This study is funded in part by NIH grants # UL1RR024986, # U54 DA021519, P30 DK081943 and R01 DK079912, and was performed under the framework of the National Center for Integrative Bioinformatics (NCIBI) and the Applied Systems Biology Core of the O'Brien Kidney Research Center at the University of Michigan. We thank J. Kurlander, A. Ganesan and A. Feldman for their contributions, and the following members of the Europen renal cDNA Else Kroener Fresenius Bank (ERCB-KFB) for providing access to the samples used in this study: C. D. Cohen, M. Fischereder, H. Schmid, M. Kretzler, and D. Schlöndorff (Munich); J. D. Sraer, and P. Ronco (Paris); M. P. Rastaldi, and G. D'Amico (Milano); F. Mampaso (Madrid); P. Doran, and H. R. Brady (Dublin); D. Mönks, and C. Wanner (Würzburg); A. J. Rees, P. Brown (Aberdeen); F. Strutz, and G. Müller (Göttingen); P. Mertens, and J. Floege (Aachen); N. Braun, and T. Risler (Tübingen); L. Gesualdo, and F. P. Schena (Bari); J. Gerth, and G. Wolf (Jena); R. Oberbauer, and D. Kerjaschki (Vienna); B. Banas, and B. K. Krämer (Regensburg); W. Samtleben (Munich); H. Peters, and H. H. Neumayer, (Berlin); K Ivens, and B. Grabensee (Düsseldorf); R. P. Wüthrich (Zürich); V. Tesar, (Prague).
This article has been published as part of BMC Bioinformatics Volume 10 Supplement 9, 2009: Proceedings of the 2009 AMIA Summit on Translational Bioinformatics. The full contents of the supplement are available online at http://www.biomedcentral.com/1471-2105/10?issue=S9.
- Golub T, Slonim D, Tamayo P, Huard C, Gaasenbeek M, Mesirov J, Coller H, Loh M, Downing J, Caligiuri M, et al.: Molecular Classification of Cancer: Class Discovery and Class Prediction by Gene Expression Monitoring. Science 1999, 286: 531–537.View ArticlePubMedGoogle Scholar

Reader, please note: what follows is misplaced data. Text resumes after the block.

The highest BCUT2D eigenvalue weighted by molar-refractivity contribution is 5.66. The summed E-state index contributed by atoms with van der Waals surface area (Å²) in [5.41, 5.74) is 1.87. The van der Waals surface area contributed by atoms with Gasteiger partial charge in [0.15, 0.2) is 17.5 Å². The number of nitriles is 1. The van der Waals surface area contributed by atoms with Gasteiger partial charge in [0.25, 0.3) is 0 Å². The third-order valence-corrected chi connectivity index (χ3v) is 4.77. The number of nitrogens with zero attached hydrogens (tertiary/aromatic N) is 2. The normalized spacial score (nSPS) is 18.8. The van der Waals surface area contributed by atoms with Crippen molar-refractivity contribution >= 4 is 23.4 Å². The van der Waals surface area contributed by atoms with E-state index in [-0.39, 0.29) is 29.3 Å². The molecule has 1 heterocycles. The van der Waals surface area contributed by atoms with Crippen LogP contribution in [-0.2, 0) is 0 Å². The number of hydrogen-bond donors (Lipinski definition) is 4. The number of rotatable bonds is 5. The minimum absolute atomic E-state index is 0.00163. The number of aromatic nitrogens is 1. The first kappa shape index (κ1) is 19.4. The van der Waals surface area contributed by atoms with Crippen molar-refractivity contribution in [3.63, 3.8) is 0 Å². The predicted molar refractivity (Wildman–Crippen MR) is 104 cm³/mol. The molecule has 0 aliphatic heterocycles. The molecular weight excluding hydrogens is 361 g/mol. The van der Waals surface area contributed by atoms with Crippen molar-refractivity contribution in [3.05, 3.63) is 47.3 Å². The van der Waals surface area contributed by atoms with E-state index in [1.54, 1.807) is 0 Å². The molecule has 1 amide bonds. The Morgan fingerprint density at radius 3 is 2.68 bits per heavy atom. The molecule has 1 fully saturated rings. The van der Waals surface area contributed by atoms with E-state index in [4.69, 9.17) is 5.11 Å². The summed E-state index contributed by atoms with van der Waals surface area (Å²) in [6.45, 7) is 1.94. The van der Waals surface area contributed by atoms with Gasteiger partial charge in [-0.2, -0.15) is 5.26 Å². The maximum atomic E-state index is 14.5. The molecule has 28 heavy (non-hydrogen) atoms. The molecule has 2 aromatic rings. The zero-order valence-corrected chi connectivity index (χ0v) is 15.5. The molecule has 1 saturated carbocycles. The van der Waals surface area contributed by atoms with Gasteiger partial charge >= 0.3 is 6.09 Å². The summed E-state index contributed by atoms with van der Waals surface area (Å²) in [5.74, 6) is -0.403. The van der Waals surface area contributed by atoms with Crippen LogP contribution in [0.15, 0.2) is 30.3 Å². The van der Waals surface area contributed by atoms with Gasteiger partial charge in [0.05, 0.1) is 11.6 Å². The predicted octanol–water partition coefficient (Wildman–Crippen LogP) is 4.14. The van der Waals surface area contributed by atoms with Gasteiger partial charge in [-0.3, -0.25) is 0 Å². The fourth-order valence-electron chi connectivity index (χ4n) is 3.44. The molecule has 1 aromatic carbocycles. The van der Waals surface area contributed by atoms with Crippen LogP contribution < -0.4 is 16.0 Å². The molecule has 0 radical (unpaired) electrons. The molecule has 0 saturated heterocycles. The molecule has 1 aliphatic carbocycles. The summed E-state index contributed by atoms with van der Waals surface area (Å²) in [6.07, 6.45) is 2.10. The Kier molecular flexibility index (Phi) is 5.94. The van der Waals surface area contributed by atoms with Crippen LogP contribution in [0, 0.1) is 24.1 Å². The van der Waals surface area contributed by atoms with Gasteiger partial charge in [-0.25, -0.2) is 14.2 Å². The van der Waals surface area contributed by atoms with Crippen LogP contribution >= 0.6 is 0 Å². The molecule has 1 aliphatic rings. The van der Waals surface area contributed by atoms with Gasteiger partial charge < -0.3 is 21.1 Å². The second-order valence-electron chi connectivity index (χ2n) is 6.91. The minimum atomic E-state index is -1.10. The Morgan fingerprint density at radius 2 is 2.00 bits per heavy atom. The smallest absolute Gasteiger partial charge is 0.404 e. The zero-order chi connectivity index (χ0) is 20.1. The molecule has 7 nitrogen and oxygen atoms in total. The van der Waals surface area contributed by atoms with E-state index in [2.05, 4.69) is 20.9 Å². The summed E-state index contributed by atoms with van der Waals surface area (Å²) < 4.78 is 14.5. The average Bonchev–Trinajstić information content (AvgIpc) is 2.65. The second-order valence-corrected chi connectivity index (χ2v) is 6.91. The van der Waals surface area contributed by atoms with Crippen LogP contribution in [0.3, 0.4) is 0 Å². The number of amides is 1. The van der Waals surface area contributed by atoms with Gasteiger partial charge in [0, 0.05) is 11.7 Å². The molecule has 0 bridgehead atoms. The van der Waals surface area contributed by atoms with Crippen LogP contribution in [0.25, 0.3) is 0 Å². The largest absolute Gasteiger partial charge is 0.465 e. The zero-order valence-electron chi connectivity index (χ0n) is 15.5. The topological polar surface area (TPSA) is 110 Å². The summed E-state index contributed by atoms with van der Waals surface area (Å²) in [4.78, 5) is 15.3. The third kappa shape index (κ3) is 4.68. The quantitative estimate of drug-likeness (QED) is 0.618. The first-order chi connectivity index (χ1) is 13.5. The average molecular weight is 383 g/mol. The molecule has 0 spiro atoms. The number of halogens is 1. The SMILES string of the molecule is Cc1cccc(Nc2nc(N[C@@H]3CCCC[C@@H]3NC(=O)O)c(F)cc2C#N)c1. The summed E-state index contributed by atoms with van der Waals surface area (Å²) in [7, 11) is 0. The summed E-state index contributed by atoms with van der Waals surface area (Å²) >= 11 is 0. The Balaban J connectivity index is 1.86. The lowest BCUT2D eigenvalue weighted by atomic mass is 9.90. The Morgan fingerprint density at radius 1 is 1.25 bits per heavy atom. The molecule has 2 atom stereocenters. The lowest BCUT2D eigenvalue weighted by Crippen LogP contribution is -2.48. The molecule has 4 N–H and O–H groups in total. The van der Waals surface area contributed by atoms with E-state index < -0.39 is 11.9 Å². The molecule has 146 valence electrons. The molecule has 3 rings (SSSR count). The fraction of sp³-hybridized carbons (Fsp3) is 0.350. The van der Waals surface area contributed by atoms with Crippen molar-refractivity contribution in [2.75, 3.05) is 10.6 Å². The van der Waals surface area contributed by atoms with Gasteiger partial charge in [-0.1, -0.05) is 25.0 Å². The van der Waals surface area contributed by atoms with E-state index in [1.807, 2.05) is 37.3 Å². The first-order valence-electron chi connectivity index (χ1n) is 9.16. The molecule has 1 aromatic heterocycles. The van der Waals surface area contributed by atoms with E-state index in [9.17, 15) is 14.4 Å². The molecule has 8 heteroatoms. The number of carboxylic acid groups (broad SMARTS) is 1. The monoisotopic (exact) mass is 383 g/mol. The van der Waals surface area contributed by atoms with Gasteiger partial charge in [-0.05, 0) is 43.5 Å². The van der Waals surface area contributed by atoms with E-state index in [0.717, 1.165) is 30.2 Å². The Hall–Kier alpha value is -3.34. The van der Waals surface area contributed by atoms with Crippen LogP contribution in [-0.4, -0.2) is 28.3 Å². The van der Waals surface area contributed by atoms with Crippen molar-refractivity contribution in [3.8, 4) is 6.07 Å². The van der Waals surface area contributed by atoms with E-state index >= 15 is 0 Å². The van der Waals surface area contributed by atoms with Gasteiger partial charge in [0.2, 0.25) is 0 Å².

- Chuang H, Lee E, Liu Y, Lee D, Ideker T: Network-based classification of breast cancer metastasis. Molecular Systems Biology 2007., 3:141:Google Scholar
- Wulfkuhle JD, Speer R, Pierobon M, Laird J, Espina V, Deng J, Mammano E, Yang SX, Swain SM, Nitti D, et al.: Multiplexed Cell Signaling Analysis of Human Breast Cancer Applications for Personalized Therapy. Journal of Proteome Research 2008, 7: 1508–1517.View ArticlePubMedGoogle Scholar
- van 't Veer LJ, Dai H, Vijver MJ, He YD, Hart AA, Mao M, Peterse HL, Kooy K, Marton MJ, Witteveen AT, et al.: Gene expression profiling predicts clinical outcome of breast cancer. Nature 2002, 415: 530–536.View ArticlePubMedGoogle Scholar
- Hall P, Ploner A, Bjöhle J, Huang F, Lin C-Y, Liu E, Miller L, Nordgren H, Pawitan Y, Shaw P, et al.: Hormone-replacement therapy influences gene expression profiles and is associated with breast-cancer prognosis: a cohort study. BMC Medicine 2006, 4: 16.PubMed CentralView ArticlePubMedGoogle Scholar
- Cario G, Stanulla M, Fine B, Teuffel O, Neuhoff N, Schrauder A, Flohr T, Schafer B, Bartram C, Welte K, et al.: Distinct gene expression profiles determine molecular treatment response in childhood acute lymphoblastic leukemia. Blood 2005, 105: 821–826.View ArticlePubMedGoogle Scholar
- Loscalzo J, Kohane I, Barabasi A-L: Human disease classification in the postgenomic era: A complex systems approach to human pathobiology. Mol Syst Biol 2007., 3: 124:Google Scholar
- Martini S, Eichinger F, Nair V, Kretzler M: Defining human diabetic nephropathy on the molecular level: Integration of transcriptomic profiles with biological knowledge. Reviews in Endocrine & Metabolic Disorders 2008, 9: 267–274.View ArticleGoogle Scholar
- Goh K, Cusick M, Valle D, Childs B, Vidal M, Barabási A: The human disease network. Proc Natl Acad Sci U S A 2007, 104: 8685–8690.PubMed CentralView ArticlePubMedGoogle Scholar